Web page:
The deceleration in the Toronto-area real estate market continues as buyers and sellers come to grips with the most recent interest rate hike by the Bank of Canada.
“I’m hearing a lot of ‘wait-and-see,’ ” says real estate agent Manu Singh of Right at Home Realty Inc. “They’re feeling a bit paralyzed.”
Amidst the confusion, some properties are seeing sluggish activity while some outliers are creating a frenzy.
“Every week it feels like it’s different with the market.”
Mr. Singh is working with clients who entered the contest for a four-bedroom detached house in the Baby Point neighbourhood in Toronto’s west end.
The house was listed with a below-market asking price around the $2.8-million mark and Mr. Singh estimated it would sell for $3.2-million or possibly $3.3-milllion.
“In this market — especially the Toronto market but it’s also shifted to Ottawa, Barrie, Burlington, and elsewhere — it would be very rare to see a condition on a home inspection,” said John Lusink, president of Toronto-based Right At Home Realty.
“Most realtors would be saying, ‘If you put that condition in, you will never ever get a home in the current market.’”
So is it still possible for buyers to protect themselves against hidden defects and costly repairs, and still obtain a home in an in-demand neighbourhood? Experts say yes, as long as they’re willing to think outside the box.
The Duke Street apartment offers more than 1,100 square feet of living space. Located close to downtown Hamilton and within walking distance to James Street North, this co-op apartment is one of just a handful of units listed in the surrounding. neighbourhood.
Due to the nature of co-op buildings, which require buyers to pay for the unit upfront as opposed to getting a mortgage, the flat could be a good fit for “someone who is downsizing,” said Sheri Sullivan, a salesperson with Right At Home Realty Inc. “They’re selling their primary residence and they have the equity out of that home where they can come forward and purchase the unit free and clear,” said Sullivan, noting it could also be an “affordable option” for first-time buyers.
Sullivan said buyers are required to complete a police check as well as a credit check and go through an interview process with the co-op board before they can be approved. The unit also has a monthly fee of $950, which includes property taxes, building insurance and maintenance, water, gas and parking.
When purchasing a property with someone other than your partner or spouse, don’t forget to consider all the angles. Get to know the co-ownership process, say experts, as it is somewhat different than buying a home in the traditional sense. Rather than securing a mortgage, for example, you’ll need a tenancy-in-common agreement, which is often more challenging to acquire. You’ll also need to establish a co-ownership agreement.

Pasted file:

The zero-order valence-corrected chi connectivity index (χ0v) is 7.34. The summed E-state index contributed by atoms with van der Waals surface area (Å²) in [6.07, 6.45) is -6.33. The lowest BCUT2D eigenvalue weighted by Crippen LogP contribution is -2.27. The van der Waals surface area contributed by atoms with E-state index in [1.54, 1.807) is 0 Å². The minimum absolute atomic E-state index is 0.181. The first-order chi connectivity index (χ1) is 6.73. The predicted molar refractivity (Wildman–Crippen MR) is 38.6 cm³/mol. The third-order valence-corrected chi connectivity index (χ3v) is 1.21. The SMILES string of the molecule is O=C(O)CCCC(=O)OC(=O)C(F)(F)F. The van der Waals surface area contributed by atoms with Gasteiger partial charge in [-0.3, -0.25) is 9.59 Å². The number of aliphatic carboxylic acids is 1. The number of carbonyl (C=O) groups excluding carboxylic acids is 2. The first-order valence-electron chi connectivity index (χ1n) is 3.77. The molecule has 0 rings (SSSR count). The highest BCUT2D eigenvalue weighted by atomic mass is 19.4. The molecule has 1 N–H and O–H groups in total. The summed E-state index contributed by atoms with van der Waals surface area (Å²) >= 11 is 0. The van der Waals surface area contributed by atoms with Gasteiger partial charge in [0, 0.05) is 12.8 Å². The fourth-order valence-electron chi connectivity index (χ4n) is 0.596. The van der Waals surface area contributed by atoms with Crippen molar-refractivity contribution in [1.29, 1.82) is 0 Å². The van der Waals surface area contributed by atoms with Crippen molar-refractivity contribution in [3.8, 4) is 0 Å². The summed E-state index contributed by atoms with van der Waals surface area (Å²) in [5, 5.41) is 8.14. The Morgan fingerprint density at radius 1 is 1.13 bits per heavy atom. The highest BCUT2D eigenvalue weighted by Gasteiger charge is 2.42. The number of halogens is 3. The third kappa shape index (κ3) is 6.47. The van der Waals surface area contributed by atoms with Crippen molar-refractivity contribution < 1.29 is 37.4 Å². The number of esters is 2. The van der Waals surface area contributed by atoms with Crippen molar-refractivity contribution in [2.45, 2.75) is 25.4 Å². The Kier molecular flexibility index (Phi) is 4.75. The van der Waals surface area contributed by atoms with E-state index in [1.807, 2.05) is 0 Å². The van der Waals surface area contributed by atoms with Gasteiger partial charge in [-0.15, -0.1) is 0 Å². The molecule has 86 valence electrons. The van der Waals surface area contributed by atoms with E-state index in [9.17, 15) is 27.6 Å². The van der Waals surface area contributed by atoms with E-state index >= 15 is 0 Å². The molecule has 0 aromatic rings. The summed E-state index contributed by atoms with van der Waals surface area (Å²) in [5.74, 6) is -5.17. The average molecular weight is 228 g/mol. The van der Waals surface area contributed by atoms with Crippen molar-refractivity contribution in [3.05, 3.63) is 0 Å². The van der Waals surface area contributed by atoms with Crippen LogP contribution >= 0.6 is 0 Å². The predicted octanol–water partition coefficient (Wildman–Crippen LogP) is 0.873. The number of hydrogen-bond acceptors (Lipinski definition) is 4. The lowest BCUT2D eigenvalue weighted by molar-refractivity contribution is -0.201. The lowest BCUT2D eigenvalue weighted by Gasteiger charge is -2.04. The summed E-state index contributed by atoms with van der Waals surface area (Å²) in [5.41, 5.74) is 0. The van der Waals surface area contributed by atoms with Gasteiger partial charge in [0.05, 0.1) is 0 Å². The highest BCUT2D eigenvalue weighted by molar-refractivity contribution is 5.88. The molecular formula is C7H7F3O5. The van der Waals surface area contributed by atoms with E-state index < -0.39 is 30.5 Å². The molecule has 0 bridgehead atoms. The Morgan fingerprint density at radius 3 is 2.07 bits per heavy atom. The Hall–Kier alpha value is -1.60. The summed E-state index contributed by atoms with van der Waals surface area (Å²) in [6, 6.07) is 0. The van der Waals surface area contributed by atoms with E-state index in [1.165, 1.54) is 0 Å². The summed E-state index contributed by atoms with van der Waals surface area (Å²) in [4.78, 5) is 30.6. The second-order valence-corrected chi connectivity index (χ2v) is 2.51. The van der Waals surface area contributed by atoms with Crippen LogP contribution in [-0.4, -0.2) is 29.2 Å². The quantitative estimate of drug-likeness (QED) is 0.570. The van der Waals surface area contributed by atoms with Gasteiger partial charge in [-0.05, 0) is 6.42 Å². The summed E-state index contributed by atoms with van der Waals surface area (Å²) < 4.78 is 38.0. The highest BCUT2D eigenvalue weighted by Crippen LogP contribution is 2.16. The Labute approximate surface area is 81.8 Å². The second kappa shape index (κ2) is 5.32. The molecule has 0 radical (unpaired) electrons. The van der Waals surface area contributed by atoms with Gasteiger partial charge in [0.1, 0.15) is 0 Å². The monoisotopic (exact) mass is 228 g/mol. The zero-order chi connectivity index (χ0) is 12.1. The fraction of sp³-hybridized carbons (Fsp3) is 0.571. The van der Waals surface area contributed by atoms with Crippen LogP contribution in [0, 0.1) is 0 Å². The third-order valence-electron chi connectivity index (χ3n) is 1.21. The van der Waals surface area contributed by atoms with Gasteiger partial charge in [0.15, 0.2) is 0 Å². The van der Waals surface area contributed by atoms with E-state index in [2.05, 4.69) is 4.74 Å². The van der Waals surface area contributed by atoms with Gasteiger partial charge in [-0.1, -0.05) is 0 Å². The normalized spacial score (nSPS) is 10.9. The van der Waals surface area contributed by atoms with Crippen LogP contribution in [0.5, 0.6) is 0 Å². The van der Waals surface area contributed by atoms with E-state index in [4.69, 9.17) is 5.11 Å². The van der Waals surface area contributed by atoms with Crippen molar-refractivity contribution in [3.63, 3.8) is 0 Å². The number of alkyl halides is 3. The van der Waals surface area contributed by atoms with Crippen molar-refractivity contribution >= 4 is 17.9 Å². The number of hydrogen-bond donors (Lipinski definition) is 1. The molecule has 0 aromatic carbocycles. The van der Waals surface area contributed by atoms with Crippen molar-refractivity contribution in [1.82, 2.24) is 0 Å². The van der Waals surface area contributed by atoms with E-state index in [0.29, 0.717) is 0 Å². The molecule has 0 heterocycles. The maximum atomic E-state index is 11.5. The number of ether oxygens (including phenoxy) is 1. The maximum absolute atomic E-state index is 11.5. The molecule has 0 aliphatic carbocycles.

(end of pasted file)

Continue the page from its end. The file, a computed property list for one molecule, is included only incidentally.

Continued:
“People must educate themselves,” says CPA Saman Habibi, sales representative at Durham-based real estate brokerage Right At Home Realty Inc. Habibi adds that you’ll also want to know the parties involved in the purchasing process (lawyers, realtors, mortgage professionals who specialize in co-ownership scenarios), as well as the costs that will be incurred (such as legal and realtor fees). “A home is generally the biggest purchase anybody makes in their life and you may be keen to jump in head first without worrying much about the consequences,” he says. “But just because something sounds good, that doesn’t mean it can work for everybody. It can end up being a big headache.”
Not all real estate agents are created equal. But when the market’s moving at a maniacal pace, consumers can feel justified in making hasty decisions when choosing an agent.
“Both buyers and sellers need to interview a few prospective agents, even if they receive a referral to an agent, so they have some sense of compatibility and skill,” says John Lusink, President & Broker of Record at real estate brokerage Right at Home Realty. “While everything real estate seems to be going at full speed, this is exactly where the consumer needs to slow down and take their time.”
The Toronto-area real estate market is ending 2021 with a burst of energy from buyers who want to clinch a deal before the year ends.
Manu Singh, a real estate agent with Right at Home Realty Inc., has seen market psychology change all through the fall. In early December, he senses that some buyers are rushing towards the finish line. Mr. Singh believes the lack of inventory, the threat of rising interest rates and an expected increase in immigration are all contributing to market sentiment. “Buyers are more reactive to news,” he says. “It changes from week to week.”
Looking ahead, Mr. Singh expects buyers to keep a keen eye on interest rates and levels of inventory.
- In the News